HSBC abandons move to Hong Kong as Asian markets tumble

© Toby Melville
Global banking giant HSBC will keep its headquarters in London after shunning a possible move to Hong Kong and concluding a 10-month review into possible relocation.

In a statement Monday, Stuart Gulliver, HSBC’s chief executive, said: “Having our headquarters in the UK and our significant business in Asia Pacific delivers the best of both worlds to our stakeholders.”

The bank also said it would no longer undergo the process of reviewing its headquarters every three years. In a statement, the bank did not disclose a list of alternative locations, but said: “In the later stages of the review, the analysis was narrowed down to the group’s home markets, the UK and Hong Kong, both of which are considered by the board to be world-class financial centers with high quality regulatory regimes capable of hosting a global systemically important bank such as HSBC.”

The decision was announced after a week of shaky trading for markets across the globe. The Chinese market started trading after a week’s holiday on Monday.

Despite having made the decision to stay in the UK, Gulliver admitted there was a “very challenging operating environment” for any bank in the current economic climate. Shares in HSBC have been trading at levels similar to 2009, when the UK economy was in a deep recession.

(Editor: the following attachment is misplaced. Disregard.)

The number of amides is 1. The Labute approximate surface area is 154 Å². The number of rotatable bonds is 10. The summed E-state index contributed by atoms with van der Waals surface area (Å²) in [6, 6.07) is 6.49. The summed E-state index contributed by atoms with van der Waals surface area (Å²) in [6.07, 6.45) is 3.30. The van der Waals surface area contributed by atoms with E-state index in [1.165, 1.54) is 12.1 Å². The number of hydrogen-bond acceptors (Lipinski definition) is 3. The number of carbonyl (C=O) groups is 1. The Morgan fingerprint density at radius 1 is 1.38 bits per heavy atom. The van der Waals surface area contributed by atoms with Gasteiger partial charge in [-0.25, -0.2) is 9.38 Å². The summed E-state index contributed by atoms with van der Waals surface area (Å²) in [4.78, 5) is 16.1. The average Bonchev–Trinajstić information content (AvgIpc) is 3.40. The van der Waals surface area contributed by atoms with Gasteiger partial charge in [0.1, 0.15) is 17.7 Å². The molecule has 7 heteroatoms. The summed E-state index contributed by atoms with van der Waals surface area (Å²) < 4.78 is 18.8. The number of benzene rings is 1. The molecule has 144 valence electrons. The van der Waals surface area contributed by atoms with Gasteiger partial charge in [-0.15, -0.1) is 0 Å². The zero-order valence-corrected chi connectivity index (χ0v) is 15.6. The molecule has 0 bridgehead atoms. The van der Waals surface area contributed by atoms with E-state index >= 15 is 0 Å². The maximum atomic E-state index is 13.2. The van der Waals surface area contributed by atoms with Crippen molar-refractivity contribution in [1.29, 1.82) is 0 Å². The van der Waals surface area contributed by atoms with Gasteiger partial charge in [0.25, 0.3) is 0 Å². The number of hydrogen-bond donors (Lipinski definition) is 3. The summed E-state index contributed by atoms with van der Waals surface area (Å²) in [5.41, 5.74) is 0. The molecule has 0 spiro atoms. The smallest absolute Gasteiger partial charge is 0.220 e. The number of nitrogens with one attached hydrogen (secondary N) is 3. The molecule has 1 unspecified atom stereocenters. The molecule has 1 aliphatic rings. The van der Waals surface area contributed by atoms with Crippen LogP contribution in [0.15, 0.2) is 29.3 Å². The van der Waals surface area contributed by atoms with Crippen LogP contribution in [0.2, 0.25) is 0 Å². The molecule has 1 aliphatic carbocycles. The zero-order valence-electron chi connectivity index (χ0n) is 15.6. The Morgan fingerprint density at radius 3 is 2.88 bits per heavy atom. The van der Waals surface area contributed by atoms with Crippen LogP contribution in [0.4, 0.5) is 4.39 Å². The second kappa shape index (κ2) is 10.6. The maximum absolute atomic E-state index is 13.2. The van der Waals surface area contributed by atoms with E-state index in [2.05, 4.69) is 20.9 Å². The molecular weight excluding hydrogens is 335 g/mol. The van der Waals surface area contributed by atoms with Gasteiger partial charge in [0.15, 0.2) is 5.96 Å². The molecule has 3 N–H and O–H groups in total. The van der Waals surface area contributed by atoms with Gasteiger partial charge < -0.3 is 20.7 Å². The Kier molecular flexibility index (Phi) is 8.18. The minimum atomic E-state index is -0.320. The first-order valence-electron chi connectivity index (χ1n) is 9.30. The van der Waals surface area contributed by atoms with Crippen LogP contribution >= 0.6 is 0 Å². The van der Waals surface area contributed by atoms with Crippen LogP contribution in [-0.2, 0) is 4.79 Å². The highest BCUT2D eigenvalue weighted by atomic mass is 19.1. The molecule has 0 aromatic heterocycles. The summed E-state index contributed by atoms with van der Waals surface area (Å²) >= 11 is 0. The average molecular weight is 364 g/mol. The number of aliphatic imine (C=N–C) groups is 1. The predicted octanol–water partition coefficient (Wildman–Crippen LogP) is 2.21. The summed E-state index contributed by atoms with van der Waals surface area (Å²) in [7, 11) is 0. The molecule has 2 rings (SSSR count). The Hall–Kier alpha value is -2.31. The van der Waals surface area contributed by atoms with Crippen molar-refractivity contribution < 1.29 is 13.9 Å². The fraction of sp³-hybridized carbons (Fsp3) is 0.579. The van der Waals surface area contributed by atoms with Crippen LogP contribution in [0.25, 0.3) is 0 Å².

However, on Monday morning, Sky News reported that an estimated 1,000 UK jobs could move from London to Paris if the UK votes to leave the EU in the upcoming referendum.

During the ten month review, conditions for the bank to remain in the UK have improved, but the corporation denies forcing the government's hand to propose a reduction on the bank levy, which saw HSBC pay £1 billion to the British government.  

The government announced a reduction in the bank levy after HSBC protested, but Chairman of the bank Douglas Flint said the bank and government had not negotiated on the issue. 

“We had no negotiations with the government. The government was very well aware of our view, indeed of the view of many other people who commented upon it, but there certainly was no pressure put, or negotiation,” he said.

In a statement about the decision to remain in London, HSBC said: “The UK is an important and globally connected economy. It has an internationally respected regulatory framework and legal system, and immense experience in handling complex international affairs. London is one of the world’s leading international financial centers and home to a large pool of highly skilled international talent. It remains therefore ideally positioned to be the home base for a global financial institution such as HSBC.”

The Treasury said: “[HSBC’s decision to keep the HQ in the UK is] a vote of confidence in the government’s economic plan, and a boost to our goal of making the UK a great place to do more business with China and the rest of Asia.”